[Id] BIGINT NOT NULL PRIMARY KEY IDENTITY,
    [MessageId] NVARCHAR(50) NULL,
    [MessageBody] NVARCHAR(MAX) NULL
)

After addition of the table you will have the following tables in your tracking database in Azure SQL Database.

 

Custom Code

Within your Visual Studio BizTalk Service solution you add a C# library project. This project needs a reference to the Microsoft.BizTalk.Services.dll. This assembly can be found at <install path>\Program Files\Microsoft Visual Studio 11.0\Common7\IDE\Extensions\Microsoft\Windows Azure BizTalk Services SDK.  In the c# class you include the Microsoft.BizTalk.Services namespace. Next step is to implement the IMessageInspector interface.

public Task Execute(IMessage message, IMessageInspectorContext context)
        {
            return Task.Factory.StartNew( () => {
                StoreMessage(message.Data, context);
            });
        }

After creating the class you build it and add a reference to it from the BizTalk Service project. The created assembly must be deployed along with the BizTalk Service project. The CopyLocal property has be set to True.

Now that the custom code is ready, build and referenced in your BizTalk Services project you can use in any bridge configuration stage that exposes the On Enter Inspector and On Exit Inspector properties.

In these properties you provide the assembly-qualified name of the type as part of the property. To get the fully qualified name you can use a tool that can be found on MSDN Code Gallery.

Note: From MSDN BizTalk Services Documentation: How to Include Custom Code in Bridges (http://msdn.microsoft.com/en-us/library/windowsazure/dn232389.aspx)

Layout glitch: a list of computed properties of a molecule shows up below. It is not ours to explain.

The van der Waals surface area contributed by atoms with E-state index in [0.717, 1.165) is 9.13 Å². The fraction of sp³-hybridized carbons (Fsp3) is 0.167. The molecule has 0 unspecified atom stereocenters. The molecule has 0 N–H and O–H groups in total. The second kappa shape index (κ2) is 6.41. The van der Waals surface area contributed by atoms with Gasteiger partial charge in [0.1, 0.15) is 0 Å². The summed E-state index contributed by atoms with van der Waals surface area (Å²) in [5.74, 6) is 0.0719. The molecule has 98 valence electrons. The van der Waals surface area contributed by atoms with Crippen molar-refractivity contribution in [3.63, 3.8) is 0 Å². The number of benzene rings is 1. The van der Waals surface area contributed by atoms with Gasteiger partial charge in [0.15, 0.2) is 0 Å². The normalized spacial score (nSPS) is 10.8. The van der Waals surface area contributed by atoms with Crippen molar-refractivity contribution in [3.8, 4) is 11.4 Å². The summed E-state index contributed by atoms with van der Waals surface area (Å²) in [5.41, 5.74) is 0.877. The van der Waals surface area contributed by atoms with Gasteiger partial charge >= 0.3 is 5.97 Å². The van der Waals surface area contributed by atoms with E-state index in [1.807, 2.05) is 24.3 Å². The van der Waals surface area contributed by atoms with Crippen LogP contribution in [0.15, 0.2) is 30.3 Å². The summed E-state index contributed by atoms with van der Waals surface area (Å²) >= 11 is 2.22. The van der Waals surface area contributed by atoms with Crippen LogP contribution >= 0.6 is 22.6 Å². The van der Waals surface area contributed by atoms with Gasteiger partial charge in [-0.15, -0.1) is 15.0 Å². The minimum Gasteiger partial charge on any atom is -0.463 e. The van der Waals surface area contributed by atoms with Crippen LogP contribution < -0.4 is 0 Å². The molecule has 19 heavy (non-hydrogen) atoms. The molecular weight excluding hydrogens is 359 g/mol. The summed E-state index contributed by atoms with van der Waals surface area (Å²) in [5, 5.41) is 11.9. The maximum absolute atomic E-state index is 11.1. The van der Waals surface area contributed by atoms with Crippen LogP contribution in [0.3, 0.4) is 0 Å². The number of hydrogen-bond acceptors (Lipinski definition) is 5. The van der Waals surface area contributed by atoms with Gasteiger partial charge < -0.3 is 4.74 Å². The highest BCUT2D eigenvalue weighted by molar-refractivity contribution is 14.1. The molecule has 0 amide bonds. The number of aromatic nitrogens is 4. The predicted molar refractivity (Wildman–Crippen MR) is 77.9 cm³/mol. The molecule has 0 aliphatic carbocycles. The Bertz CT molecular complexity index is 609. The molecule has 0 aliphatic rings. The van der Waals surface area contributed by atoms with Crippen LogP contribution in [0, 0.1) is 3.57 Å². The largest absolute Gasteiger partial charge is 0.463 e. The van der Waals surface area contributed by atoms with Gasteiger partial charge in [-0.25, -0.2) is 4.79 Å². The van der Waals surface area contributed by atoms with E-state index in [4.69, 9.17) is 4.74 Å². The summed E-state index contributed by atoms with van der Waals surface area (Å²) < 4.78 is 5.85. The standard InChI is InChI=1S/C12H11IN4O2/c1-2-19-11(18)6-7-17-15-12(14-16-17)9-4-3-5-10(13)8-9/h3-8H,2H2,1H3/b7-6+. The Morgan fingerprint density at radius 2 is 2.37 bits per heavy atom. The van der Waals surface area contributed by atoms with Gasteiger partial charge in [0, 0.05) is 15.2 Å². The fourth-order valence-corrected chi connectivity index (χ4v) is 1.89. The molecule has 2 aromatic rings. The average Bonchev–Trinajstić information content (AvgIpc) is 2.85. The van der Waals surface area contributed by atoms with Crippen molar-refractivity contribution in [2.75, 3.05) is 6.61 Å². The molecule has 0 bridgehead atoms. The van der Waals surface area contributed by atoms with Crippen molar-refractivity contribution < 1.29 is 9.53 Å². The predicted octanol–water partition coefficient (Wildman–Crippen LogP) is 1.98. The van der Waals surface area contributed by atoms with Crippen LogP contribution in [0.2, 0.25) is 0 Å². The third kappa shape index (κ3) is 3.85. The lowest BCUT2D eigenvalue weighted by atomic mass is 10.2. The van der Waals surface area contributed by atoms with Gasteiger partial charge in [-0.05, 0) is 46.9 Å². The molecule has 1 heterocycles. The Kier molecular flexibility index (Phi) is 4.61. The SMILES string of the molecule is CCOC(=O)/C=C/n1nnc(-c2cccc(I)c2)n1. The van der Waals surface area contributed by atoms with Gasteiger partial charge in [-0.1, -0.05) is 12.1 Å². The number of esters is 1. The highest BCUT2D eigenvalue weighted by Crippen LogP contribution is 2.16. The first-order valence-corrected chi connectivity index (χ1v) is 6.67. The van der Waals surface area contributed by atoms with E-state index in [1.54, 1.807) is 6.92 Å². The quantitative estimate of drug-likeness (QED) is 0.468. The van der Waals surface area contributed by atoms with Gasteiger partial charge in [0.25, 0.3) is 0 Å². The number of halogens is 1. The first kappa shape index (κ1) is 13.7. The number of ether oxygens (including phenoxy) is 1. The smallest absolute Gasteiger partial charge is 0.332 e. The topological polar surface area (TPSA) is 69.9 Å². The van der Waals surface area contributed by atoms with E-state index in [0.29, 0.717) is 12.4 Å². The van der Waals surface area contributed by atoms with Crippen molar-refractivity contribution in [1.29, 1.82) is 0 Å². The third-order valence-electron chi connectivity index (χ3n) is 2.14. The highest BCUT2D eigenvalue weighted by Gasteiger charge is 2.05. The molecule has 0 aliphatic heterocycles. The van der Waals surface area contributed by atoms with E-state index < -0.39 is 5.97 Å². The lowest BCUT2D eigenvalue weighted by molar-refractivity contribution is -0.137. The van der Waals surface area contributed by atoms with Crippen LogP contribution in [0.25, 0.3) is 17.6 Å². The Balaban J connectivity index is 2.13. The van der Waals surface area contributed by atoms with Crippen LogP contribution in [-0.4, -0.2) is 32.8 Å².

If you want to include the custom code before the message enters a specific stage, you must include the assembly-qualified name for the On Enter Inspector property. Similarly, if you want to include the custom code after the message exits a specific stage, include the assembly-qualified name for the On Exit Inspector property. If you have used configuration properties in your custom code, you can also specify the values for those properties here.

After you have included the custom in the required stages you can build and deploy your bridge.

 

Test the custom solution

To test your custom tracking solution you can send a message to your bridge.

Look at the tracking data.

Subsequently you can then look at the message data available in the database table.

 

Wrap up

This article showed a part of a complete solution you can build for the purpose of diagnosis and/or monitoring your bridges in Azure BizTalk Services. The content of messages (the body) flowing through your bridge cannot be viewed with the out-of the box feature set. Yet by inserting custom code into your bridge you can as demonstrated in this article. You can acquire additional information about the messages going in and out by access the Azure SQL Database and build filters on top of that.

See Also

For custom code in Azure BizTalk Services you can look at the following resources:

Another important place to find a huge amount of Azure BizTalk Services related articles is the TechNet Wiki itself. The best entry point is Azure BizTalk Services resources on the TechNet Wiki.

If you are also looking for BizTalk Server related articles, the best entry point is BizTalk Server Resources on the TechNet Wiki.